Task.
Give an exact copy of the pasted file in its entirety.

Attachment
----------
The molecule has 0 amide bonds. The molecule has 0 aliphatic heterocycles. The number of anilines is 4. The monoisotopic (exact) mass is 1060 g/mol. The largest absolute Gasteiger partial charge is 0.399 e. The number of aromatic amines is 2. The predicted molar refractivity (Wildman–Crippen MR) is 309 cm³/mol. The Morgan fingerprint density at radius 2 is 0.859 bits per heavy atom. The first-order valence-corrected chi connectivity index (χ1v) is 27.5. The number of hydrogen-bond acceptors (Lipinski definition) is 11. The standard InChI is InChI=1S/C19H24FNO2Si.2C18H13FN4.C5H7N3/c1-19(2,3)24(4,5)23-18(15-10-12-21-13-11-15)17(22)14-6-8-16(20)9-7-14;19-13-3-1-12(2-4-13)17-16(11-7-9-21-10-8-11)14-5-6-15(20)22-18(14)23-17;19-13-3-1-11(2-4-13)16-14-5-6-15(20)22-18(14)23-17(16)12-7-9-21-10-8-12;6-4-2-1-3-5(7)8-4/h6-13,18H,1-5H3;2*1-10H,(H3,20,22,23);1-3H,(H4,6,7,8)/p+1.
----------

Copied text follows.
The molecule has 0 amide bonds. The molecule has 0 aliphatic heterocycles. The number of anilines is 4. The monoisotopic (exact) mass is 1060 g/mol. The largest absolute Gasteiger partial charge is 0.399 e. The number of aromatic amines is 2. The predicted molar refractivity (Wildman–Crippen MR) is 309 cm³/mol. The Morgan fingerprint density at radius 2 is 0.859 bits per heavy atom. The first-order valence-corrected chi connectivity index (χ1v) is 27.5. The number of hydrogen-bond acceptors (Lipinski definition) is 11. The standard InChI is InChI=1S/C19H24FNO2Si.2C18H13FN4.C5H7N3/c1-19(2,3)24(4,5)23-18(15-10-12-21-13-11-15)17(22)14-6-8-16(20)9-7-14;19-13-3-1-12(2-4-13)17-16(11-7-9-21-10-8-11)14-5-6-15(20)22-18(14)23-17;19-13-3-1-11(2-4-13)16-14-5-6-15(20)22-18(14)23-17(16)12-7-9-21-10-8-12;6-4-2-1-3-5(7)8-4/h6-13,18H,1-5H3;2*1-10H,(H3,20,22,23);1-3H,(H4,6,7,8)/p+1.